Parents, Trying to Understand

The benefit of hindsight can be easily neutralized by a teen trying to figure themselves out for the first time.

Jive Records

I think that most people with teenage children will agree that they can be difficult to communicate with and I’ve found that sometimes, it’s hard to blame them for that reluctance. We’re stupid, out of touch and think we know it all, while actually knowing next to nothing. It’s been 28 years ( yes, you read that right ) since DJ Jazzy Jeff and The Fresh Prince ( whatever happened to that guy? ) released “Parents Just Don’t Understand” and it’s as true today as it was then.

We know nothing, at least not nearly as much as their friends do, the only ones that really understand them and what they are going through. Other than to ask for rides, money, and food, there really is next to no benefit whatsoever to engaging us in conversation. If told that their day was “good”, what other information do we really need? Their day was good. They’ll be gone in another year or so anyway.

It would be easy to believe this. To simply let them hide out in their filthy rooms, tapping away at little screens, living their lives as we live ours. To trust that we’ve given them a strong enough foundation to handle themselves, that our relationship is strong enough for them to have no hesitation in asking for help if needed. To believe that they are “good.”

Easy, but in my opinion, in my experience, a mistake. I’ve stated many times that this isn’t a place where I give advice or where anybody in their right mind would come for parental guidance. There are things that I have learned however, and one of them is that for all the sarcasm at the beginning of this post, there really is a lot that we don’t know, that we don’t understand. Things that we won’t learn by texting upstairs when dinner is ready, that one day make us wonder how such obvious signs of trouble were missed.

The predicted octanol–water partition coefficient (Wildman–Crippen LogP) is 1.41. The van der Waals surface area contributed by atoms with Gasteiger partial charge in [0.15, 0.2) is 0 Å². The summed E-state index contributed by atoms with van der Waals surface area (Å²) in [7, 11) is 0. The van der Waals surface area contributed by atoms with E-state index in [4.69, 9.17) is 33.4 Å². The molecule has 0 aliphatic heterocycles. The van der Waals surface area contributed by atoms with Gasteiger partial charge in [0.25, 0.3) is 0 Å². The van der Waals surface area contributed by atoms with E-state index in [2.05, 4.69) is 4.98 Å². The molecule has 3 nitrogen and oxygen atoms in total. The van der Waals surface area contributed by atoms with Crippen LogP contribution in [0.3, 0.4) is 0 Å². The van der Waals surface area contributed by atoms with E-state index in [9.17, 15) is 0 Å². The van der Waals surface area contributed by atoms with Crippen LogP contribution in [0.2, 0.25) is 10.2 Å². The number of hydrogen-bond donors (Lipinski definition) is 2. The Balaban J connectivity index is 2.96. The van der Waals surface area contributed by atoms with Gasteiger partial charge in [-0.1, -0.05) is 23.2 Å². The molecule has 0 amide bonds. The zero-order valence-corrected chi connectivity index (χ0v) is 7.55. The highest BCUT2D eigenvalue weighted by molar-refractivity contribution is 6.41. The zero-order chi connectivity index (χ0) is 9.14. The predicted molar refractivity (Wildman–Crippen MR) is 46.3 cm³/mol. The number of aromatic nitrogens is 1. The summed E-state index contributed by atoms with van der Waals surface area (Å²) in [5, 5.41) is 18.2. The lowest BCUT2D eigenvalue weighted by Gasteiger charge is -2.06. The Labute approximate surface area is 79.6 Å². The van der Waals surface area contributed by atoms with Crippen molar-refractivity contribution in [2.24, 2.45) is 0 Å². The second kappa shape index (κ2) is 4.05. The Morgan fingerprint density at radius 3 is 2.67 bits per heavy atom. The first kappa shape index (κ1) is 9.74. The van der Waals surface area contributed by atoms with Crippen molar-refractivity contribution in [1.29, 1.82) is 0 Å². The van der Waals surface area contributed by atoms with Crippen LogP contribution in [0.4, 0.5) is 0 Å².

It’s hard. It’s hard to find the time, hard to fight through the shields they seem to automatically raise. Hard to find some common interest that can be used as a wedge in the door they seem determined to keep closed. A shared fandom of a sports team or musical act. A television or book series to share. Harry Potter, Star Wars, the Boston Red Sox. If they are more enthusiastic than you are, fake it.

ready to eat

For us it’s been wings. Weekend trips to different restaurants and eateries replacing the cinema as a more productive means of stimulating conversation. Various sauces and flavors sampled as I try to establish this as a new tradition. A few hours away from home, her attention stealing little sister and the temptations of electronics.

It’s not enough, but it’s a start. I still don’t know nearly as much as I would like to about what’s going on in her life, going on in her head. A parent still trying to understand.

But I know more than I did. There are several dozen more places that I have mapped out for us to try and with any luck I’ll continue to pry that door open even further. If i have to make a few new holes in my belt to get this accomplished, that’s a price I’m willing to pay.

Bonding over Buffalo

This post was previously published on and is republished here with permission from the author.


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Photo credit: Jeremy Barnes